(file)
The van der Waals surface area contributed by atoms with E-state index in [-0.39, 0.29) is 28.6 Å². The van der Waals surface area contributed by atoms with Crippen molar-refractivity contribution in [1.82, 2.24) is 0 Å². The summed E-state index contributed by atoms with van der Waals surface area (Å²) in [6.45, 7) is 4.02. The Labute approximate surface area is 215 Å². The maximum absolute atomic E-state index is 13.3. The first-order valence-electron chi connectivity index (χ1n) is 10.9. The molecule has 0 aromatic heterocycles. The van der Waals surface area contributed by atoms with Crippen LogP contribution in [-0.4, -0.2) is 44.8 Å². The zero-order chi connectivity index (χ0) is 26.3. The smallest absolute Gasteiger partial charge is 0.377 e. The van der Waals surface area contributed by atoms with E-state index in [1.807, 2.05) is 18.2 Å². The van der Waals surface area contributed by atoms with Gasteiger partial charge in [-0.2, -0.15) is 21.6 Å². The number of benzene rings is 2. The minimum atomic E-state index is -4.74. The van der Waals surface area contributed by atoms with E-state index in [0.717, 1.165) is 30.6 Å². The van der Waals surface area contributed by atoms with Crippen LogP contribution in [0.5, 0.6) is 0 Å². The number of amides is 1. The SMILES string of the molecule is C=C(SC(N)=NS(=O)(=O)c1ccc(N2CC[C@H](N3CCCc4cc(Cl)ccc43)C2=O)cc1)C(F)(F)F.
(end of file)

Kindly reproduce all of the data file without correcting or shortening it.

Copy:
The van der Waals surface area contributed by atoms with E-state index in [-0.39, 0.29) is 28.6 Å². The van der Waals surface area contributed by atoms with Crippen molar-refractivity contribution in [1.82, 2.24) is 0 Å². The summed E-state index contributed by atoms with van der Waals surface area (Å²) in [6.45, 7) is 4.02. The Labute approximate surface area is 215 Å². The maximum absolute atomic E-state index is 13.3. The first-order valence-electron chi connectivity index (χ1n) is 10.9. The molecule has 0 aromatic heterocycles. The van der Waals surface area contributed by atoms with Crippen LogP contribution in [-0.4, -0.2) is 44.8 Å². The zero-order chi connectivity index (χ0) is 26.3. The smallest absolute Gasteiger partial charge is 0.377 e. The van der Waals surface area contributed by atoms with E-state index in [1.807, 2.05) is 18.2 Å². The van der Waals surface area contributed by atoms with Gasteiger partial charge in [-0.2, -0.15) is 21.6 Å². The number of benzene rings is 2. The minimum atomic E-state index is -4.74. The van der Waals surface area contributed by atoms with E-state index in [0.717, 1.165) is 30.6 Å². The van der Waals surface area contributed by atoms with Crippen LogP contribution in [0.5, 0.6) is 0 Å². The number of amides is 1. The SMILES string of the molecule is C=C(SC(N)=NS(=O)(=O)c1ccc(N2CC[C@H](N3CCCc4cc(Cl)ccc43)C2=O)cc1)C(F)(F)F.